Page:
During those years I spoke only Hebrew to Batya, whereas I spoke only English to our three other children. Danya, Ari, and Elina, of course, had Hebrew in their pockets because of their three previous years within the Israeli school system. Batya, however, was another story. She left Israel as a one-year old. At the time, we had no idea that by her fifth birthday we would be back in Israel, permanently.
So, I made the decision to speak only Hebrew to her, while speaking only English to her older siblings. By about age three, Batya picked up I was discriminating against her. Go and explain to a three year old my stubborn insistence why I was singling her out for special treatment. She was not a happy camper. By age 4 1/2, having made our decision to make aliyah, I made a pact with Batya. I promised her that the moment we set foot on Israeli soil I would switch to English, which I did.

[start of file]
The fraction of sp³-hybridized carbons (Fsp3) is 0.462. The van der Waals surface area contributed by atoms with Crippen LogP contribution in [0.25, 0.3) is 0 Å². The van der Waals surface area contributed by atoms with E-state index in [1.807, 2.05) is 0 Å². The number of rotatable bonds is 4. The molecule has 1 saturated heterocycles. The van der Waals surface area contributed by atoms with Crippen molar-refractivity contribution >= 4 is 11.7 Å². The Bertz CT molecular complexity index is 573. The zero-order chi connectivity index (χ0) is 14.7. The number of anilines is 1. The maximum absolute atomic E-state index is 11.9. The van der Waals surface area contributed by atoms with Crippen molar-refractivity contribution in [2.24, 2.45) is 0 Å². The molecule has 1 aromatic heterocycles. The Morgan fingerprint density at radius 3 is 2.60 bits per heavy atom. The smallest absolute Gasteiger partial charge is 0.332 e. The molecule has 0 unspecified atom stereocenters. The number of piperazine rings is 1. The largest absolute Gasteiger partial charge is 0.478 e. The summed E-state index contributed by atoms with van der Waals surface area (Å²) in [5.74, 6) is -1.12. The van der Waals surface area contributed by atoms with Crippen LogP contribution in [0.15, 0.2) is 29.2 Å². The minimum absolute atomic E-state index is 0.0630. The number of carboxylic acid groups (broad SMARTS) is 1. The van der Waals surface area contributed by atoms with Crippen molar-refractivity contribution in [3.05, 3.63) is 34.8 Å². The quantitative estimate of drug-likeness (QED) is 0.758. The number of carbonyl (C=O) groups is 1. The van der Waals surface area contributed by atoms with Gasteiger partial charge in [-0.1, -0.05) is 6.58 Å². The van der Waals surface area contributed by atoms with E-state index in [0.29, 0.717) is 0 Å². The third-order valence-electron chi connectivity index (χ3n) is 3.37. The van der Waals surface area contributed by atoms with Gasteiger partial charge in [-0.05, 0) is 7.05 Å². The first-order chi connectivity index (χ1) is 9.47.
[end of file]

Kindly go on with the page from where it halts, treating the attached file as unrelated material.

Needless to say, two things happened. Batya integrated beautifully into her Hebrew-speaking kindergarten class; and to bring the story full-circle, today, when I need to deliver a formal Hebrew lecture, guess to whom I turn to edit my Hebrew text? In fact, a portion of Batya's earning power professionally is as a bilingual translator of Hebrew into English, and vice versa.
One of the treasured gifts we have given our kids is their bilingual fluency. And today this gift also belongs to several of our older grandchildren. One of the heart-warming aspects of Hebrew is how our children speak to one another in English because we insisted when they were growing up to use only English inside our home. Yet, a dramatic change takes place when they talk about their work in their respective professions. Then, they slide into Hebrew as their vehicle of communication. To see them go back and forth in conversations combining street talk in English, and switching to professional talk in Hebrew, is fascinating to watch from the sidelines, and to my listening ear, nothing short of joyful!